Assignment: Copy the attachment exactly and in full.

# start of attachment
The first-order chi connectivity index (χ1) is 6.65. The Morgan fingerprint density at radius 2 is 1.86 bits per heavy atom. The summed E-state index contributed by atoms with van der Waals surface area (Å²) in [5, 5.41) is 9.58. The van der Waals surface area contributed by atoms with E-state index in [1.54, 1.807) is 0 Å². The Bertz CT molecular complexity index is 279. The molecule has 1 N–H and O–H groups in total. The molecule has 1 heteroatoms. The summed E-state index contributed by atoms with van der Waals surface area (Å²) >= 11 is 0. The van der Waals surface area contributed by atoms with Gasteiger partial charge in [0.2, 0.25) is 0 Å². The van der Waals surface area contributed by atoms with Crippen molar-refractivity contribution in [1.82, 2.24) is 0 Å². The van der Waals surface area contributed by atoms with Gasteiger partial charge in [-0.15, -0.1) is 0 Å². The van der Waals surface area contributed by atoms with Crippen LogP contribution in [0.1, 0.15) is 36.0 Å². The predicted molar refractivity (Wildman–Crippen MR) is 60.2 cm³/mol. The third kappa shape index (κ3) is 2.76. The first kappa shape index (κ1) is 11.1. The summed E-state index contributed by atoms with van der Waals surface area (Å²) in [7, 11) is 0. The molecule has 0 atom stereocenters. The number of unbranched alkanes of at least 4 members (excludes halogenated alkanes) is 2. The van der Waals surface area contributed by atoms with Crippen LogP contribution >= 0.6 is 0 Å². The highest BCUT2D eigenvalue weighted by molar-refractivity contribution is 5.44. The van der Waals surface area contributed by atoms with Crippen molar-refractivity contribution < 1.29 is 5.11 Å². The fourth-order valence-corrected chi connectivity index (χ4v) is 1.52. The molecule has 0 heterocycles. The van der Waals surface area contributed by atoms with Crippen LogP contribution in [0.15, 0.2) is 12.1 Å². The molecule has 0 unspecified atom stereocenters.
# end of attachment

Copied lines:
The first-order chi connectivity index (χ1) is 6.65. The Morgan fingerprint density at radius 2 is 1.86 bits per heavy atom. The summed E-state index contributed by atoms with van der Waals surface area (Å²) in [5, 5.41) is 9.58. The van der Waals surface area contributed by atoms with E-state index in [1.54, 1.807) is 0 Å². The Bertz CT molecular complexity index is 279. The molecule has 1 N–H and O–H groups in total. The molecule has 1 heteroatoms. The summed E-state index contributed by atoms with van der Waals surface area (Å²) >= 11 is 0. The van der Waals surface area contributed by atoms with Gasteiger partial charge in [0.2, 0.25) is 0 Å². The van der Waals surface area contributed by atoms with Crippen molar-refractivity contribution in [1.82, 2.24) is 0 Å². The van der Waals surface area contributed by atoms with Gasteiger partial charge in [-0.15, -0.1) is 0 Å². The van der Waals surface area contributed by atoms with Crippen LogP contribution in [0.1, 0.15) is 36.0 Å². The predicted molar refractivity (Wildman–Crippen MR) is 60.2 cm³/mol. The third kappa shape index (κ3) is 2.76. The first kappa shape index (κ1) is 11.1. The summed E-state index contributed by atoms with van der Waals surface area (Å²) in [7, 11) is 0. The molecule has 0 atom stereocenters. The number of unbranched alkanes of at least 4 members (excludes halogenated alkanes) is 2. The van der Waals surface area contributed by atoms with Crippen LogP contribution >= 0.6 is 0 Å². The highest BCUT2D eigenvalue weighted by molar-refractivity contribution is 5.44. The van der Waals surface area contributed by atoms with Crippen molar-refractivity contribution < 1.29 is 5.11 Å². The fourth-order valence-corrected chi connectivity index (χ4v) is 1.52. The molecule has 0 heterocycles. The van der Waals surface area contributed by atoms with Crippen LogP contribution in [0.15, 0.2) is 12.1 Å². The molecule has 0 unspecified atom stereocenters.